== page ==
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Great Expectations: The Unrealistic Standards for Entry Level Jobs in Advertising

The Influencers 294 Add to collection

By demanding such implausible experience from entry-level candidates, we're at risk of alienating the very best talent, The Gate's senior creative Rickie Marsden argues

Great Expectations: The Unrealistic Standards for Entry Level Jobs in Advertising

We need to talk about recruitment. If our industry is going to hire, nurture and retain talent, things need to change. And there’s one place we really need to start. 

It’s not the awful ‘hybrid’ role manifestation, where an agency needs to hire two people but decides to treat the job market like a supermarket 2-for-1 and snag a bargain.

And it’s even not the ‘salary bait-and-switch’. “Yes, we are technically paying you an exec role salary and expecting a director, but you will be allowed so much responsibility that it will be great for your career.” You know what would really be great for your career? Getting paid for the job you’re doing and having the right level of responsibility so you don’t get burnt out in a year.

They’re both terrible industry slights, and agencies absolutely need to shun these approaches in favour of respecting talent and developing long-term opportunities.

But the one very specific issue I want to grumble about today is perhaps the most damaging of them all. Because it sets a nasty tone for any young talent considering starting a career in advertising. It’s the outrageous and damaging expectations put on junior level roles in the industry.

I’m well aware that a large majority of people reading that sentence will know exactly what I am talking about. Which in and of itself proves my point.

Let’s start by reminding ourselves what junior means. It’s the lowest ranking position in an organisation. They are usually the ones in an agency who take on the work that their seasoned and jaded colleagues don’t want to touch. They are there to learn, get their hands dirty, and provide a new and fresh perspective.

(Ok, you might say that a ‘grad position’ is technically the lowest agency role, but let’s all be honest with ourselves here, it’s the same position. We invented the grad role in the industry to save a little money and to pretend like a junior role no longer entails any training. Passing the buck, as we so often do.)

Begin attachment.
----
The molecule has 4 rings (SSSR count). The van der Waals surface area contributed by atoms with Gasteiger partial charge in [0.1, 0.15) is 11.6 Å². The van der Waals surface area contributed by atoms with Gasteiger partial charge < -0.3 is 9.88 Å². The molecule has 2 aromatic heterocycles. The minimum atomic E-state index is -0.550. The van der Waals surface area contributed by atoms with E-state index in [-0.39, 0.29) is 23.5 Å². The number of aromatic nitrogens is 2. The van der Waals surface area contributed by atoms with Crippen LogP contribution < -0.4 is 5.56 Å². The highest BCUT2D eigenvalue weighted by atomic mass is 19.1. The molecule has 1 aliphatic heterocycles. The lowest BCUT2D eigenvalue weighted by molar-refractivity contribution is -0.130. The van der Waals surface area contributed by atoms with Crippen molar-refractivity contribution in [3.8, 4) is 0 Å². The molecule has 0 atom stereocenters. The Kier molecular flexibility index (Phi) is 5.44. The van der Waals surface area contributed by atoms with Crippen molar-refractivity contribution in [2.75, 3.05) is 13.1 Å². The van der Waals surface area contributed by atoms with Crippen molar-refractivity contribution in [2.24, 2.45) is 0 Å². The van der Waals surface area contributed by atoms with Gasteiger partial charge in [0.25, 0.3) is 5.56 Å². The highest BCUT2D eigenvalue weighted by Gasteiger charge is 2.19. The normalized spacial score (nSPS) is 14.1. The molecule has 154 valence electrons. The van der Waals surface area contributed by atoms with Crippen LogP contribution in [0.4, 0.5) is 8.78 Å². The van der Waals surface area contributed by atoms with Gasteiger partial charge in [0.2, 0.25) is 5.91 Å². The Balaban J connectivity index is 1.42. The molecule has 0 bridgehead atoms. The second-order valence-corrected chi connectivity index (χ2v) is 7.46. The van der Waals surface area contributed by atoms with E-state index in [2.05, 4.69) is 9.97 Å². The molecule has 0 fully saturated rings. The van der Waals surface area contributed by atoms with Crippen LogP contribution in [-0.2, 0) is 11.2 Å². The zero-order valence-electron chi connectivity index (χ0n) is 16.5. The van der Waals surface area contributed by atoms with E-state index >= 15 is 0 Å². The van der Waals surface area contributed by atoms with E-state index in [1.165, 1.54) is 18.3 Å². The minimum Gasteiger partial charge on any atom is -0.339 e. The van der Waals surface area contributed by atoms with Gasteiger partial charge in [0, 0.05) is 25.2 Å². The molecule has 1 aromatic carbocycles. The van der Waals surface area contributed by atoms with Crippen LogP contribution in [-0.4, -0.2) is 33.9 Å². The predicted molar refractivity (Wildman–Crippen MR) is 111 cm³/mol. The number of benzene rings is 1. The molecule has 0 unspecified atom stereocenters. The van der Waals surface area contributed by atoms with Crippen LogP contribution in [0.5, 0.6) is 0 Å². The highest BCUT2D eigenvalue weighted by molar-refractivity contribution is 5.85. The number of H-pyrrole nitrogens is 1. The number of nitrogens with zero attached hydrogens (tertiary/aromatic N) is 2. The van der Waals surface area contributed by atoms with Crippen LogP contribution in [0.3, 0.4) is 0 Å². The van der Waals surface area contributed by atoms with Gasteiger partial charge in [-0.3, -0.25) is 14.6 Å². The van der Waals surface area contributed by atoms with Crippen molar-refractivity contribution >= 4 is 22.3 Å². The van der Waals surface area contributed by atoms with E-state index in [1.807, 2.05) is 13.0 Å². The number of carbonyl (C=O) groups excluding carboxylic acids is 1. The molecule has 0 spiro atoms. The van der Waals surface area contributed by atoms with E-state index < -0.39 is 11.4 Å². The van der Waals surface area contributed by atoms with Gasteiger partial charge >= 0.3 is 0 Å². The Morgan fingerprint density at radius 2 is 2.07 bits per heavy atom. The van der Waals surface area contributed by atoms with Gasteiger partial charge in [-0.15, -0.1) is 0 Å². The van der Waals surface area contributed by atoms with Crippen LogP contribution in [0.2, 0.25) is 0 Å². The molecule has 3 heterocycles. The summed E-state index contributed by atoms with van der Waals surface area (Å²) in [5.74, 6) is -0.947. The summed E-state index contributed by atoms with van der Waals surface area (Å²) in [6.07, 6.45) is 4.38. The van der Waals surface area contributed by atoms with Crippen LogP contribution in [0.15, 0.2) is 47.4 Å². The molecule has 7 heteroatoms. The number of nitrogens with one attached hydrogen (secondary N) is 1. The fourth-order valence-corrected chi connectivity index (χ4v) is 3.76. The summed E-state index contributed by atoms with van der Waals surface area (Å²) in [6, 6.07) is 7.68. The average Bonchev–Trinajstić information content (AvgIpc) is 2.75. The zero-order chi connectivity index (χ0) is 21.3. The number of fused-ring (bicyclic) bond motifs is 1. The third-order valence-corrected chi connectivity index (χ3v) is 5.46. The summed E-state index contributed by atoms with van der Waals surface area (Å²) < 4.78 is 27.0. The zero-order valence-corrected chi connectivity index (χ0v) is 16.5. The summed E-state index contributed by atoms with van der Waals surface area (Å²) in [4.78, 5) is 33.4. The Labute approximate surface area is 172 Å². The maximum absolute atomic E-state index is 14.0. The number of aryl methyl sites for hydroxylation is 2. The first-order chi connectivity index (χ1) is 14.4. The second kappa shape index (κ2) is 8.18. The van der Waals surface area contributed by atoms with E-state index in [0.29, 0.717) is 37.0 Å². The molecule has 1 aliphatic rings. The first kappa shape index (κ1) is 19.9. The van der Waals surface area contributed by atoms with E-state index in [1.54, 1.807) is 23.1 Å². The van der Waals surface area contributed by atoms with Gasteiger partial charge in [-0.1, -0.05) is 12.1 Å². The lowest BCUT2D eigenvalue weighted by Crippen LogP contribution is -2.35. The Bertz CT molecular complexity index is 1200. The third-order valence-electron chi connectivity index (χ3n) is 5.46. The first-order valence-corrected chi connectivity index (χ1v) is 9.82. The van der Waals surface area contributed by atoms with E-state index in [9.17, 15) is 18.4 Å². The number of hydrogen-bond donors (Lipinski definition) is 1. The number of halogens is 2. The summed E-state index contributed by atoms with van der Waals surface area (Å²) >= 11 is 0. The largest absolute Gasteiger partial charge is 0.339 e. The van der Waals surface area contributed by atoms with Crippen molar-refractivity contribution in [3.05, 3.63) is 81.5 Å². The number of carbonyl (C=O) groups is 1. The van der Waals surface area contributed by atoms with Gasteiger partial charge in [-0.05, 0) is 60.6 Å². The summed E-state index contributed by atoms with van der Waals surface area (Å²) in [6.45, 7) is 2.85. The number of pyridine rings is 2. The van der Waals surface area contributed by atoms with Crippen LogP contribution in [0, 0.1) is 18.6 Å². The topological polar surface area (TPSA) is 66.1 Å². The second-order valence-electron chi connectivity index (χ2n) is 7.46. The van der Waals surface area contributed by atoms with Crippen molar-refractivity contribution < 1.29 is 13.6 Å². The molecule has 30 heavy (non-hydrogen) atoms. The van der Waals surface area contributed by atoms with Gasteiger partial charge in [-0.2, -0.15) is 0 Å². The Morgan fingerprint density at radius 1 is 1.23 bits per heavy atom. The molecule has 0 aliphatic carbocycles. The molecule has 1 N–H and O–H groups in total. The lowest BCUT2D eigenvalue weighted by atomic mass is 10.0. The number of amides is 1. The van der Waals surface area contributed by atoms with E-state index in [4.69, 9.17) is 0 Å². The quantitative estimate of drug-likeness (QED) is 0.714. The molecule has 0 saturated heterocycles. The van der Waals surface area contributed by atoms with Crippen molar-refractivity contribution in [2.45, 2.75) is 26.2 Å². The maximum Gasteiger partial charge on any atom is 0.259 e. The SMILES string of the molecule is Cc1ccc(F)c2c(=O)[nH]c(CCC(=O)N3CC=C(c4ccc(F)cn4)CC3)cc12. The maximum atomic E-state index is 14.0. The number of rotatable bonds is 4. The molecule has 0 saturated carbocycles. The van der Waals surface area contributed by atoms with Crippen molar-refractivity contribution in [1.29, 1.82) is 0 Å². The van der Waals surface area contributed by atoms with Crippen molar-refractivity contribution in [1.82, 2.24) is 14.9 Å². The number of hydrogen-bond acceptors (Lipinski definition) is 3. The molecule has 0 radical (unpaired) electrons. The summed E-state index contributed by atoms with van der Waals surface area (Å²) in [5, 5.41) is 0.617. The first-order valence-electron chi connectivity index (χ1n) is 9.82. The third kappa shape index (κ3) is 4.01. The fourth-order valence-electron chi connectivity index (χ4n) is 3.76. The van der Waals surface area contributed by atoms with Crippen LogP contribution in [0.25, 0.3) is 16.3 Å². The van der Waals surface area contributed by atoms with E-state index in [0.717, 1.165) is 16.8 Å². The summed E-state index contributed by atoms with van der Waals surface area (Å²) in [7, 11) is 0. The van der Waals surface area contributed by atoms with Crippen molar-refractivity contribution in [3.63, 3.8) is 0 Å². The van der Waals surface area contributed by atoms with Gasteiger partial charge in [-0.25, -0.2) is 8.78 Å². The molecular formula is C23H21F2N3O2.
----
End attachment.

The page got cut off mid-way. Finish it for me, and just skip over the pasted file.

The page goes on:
I’ve seen so many junior job postings in the last few weeks alone that I have found downright depressing. Imagine being a junior who has just finished a 3-4 year uni course in Advertising. It’s already a notoriously elitist and difficult industry to get into, but then you scour through junior positions and discover that, somehow, you’ll already need to have worked 1-3 years in the industry to get an entry-level job. I came across one job role recently that wouldn’t even count placements or internships in that ‘experience’ period (placements and internships are our industry’s way of getting the first couple of years of someone’s talent even cheaper).  

There are plenty of reasons why agencies do it. It means less training. It means less risk (less chance of getting criticised if the team you hire has already been given a few weeks by Saatchis). And, of course, you can start milking them for their work much sooner. Happy clients, happy bank balance.

But I want to encourage hiring managers and agencies to think about those starting in the industry as people to encourage and champion, not as a bottom line on a balance sheet. It’s not just a hell of a lot more respectful, you’ll find yourself naturally attracting more diverse, interesting and enthused talent as well.

Give emerging talent the means to thrive – something I was so heartened to see Lucky Generals and Atomic London both do recently, with free flats for those who wouldn’t usually be able afford to move to London and all-expenses-paid placements for university students. 

But most importantly, I urge agency recruiters to do one simple thing: remove the experience needed for junior roles. It should never be seen as a mandatory on a job listing. It literally cuts fresh talent off at the source. By all means, say ‘some experience preferred but not essential’. But let’s try and open the gate for the newcomers, instead of excluding them from an ever shrinking circle. 

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Genres: People

MSQ Partners, Mon, 30 Mar 2020 13:44:33 GMT